Following on from part 1, I then had to create a series of events that opened the gate at the far end of the level so the player can progress to the end. The sequence is as follows:
- Rock is thrown at tree
- Bird is disturbed by the feeling/noise and flies to the gatekeeper’s roof
- The bird begins to peck at the gate keeper
- The gate keeper comes out of his house to notice Isiko there and opens up the gate
The finished version will have the animations of the the gate keeper coming out of his house, him pulling the lever and the bird flying around but for now I have used a bird sprite and colour blocks to simulate the rest of the prototype. The colour for these are as follows:
- Brown = Tree/House
- Blue = Gate
The first job for this was getting the the bird to move once the rock had hit the tree. I originally asked Syl if this could just be an animation that played once the rock had hit the tree but due to having to resize in Unity it would be difficult for her to correctly complete the animation. So, we will have a static bird animation game object that will be moved via scripting. As the rock is the game object interacting with the tree, I created a script that was attached to it and referenced the gate and the bird in it so they could be manipulated in that same script.
I first created a reference to the bird and did some research on what scripting could move the bird. Having used the method MoveTowards last year, I gave myself a small recap on how it works and decided to use this for the method. I first set up my game scene, placing the bird sprite next to the tree and creating an ‘end position’ where the bird would finish its journey on top of the house. The image below shows the bird and the ‘end position’.
To make this scripting easier, I create several bools to ask the game whether or not the bird and the gate can be moved during the event triggers. For the events to occur I first used collision detection when the rock hits the tree, if it hits, the bool for the moving the bird is set to true and therefore it can then move. The method for moving the bird and calling it in the update can be found below:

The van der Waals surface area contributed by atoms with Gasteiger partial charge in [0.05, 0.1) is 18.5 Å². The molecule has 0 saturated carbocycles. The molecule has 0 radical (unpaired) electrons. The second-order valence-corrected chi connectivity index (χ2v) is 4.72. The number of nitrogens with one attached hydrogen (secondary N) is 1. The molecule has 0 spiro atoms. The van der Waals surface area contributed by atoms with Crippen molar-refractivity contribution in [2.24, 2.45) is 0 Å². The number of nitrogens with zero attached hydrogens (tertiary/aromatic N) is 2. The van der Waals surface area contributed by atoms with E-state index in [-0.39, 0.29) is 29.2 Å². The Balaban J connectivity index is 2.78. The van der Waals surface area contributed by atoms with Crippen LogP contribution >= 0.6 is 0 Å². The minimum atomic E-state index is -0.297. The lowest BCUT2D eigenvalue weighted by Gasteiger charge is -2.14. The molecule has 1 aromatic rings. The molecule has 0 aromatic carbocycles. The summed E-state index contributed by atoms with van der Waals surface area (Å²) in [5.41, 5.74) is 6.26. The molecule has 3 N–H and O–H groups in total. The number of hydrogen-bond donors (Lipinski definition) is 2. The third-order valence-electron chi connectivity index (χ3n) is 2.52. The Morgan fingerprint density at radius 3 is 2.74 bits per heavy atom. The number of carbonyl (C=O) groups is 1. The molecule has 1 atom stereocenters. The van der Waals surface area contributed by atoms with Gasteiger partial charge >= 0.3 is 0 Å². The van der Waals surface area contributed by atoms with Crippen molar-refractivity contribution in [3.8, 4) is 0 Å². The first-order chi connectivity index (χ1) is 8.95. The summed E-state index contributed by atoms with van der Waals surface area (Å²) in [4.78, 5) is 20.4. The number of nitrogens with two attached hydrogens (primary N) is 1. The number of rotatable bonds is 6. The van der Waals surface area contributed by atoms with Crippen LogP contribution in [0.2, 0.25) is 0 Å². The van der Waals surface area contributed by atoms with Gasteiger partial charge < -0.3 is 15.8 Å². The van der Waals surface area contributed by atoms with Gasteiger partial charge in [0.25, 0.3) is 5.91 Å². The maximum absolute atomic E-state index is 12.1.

This method first references the bird’s position, then moves the bird, the start position being where it currently is, the end position being the ‘endPosition’ game object, moving at a speed which is registered in the start method of the script.
This asks if the bird can move, if so, the method to move the bird activates and moves the sprite.
The next step was to move the gate, which will use a similar method to moving the bird but will not recover a specific point to move to as a gate can only move in the Y axis. So, as the bird’s final position is the ‘endPosition’ game object, the update method asks whether the bird’s position is equal to it, and if it is, the gate is moved upwards at a uni per second. The scripting for this can be found below:
A YouTube clip of the introduction working can be found below:
Despite me knowing how the introduction is played and how it works, I needed a third party to play it and essentially break it so I know where the game can go wrong and how I can fix it. I asked two second years to play it for me, gave them the controls and an objective and said nothing else. The full notes of the testing can be found in my ‘feedback’ folder. But the two main problems were the rock being moved by the square button before being picked up and the players jumping onto the branches where they are unable to get out from. So, I head back into the scene to fix these.
The first problem was a small fix, I added a second statement along with the square button being pressed asking if the rock had been grabbed by the player. So, the method can only be active if both statements are met. The code for this is shown below:
The second fix would require a change to the layout of the map. As the branches are the same colour as the platform, the scene suggests that the player has to move off of the platform onto the branches in order to do something, despite this not being the case. So, after a talk with Adam, he suggest I change the platform in order for the player to better understand the situation. So, I added a barrier stopping the player from being able to jump off, suggesting to the player that something has to be thrown off of it instead of them moving up it. The final platforms are shown below:
I then asked two more people to play the prototype, both took a little time to figure out what to do, which will probably change once artwork is added to it. But, neither play-throughs required the game to be reset which means it is fully working. Now this is complete I can work on the next prototype that will introduce the customs into the game.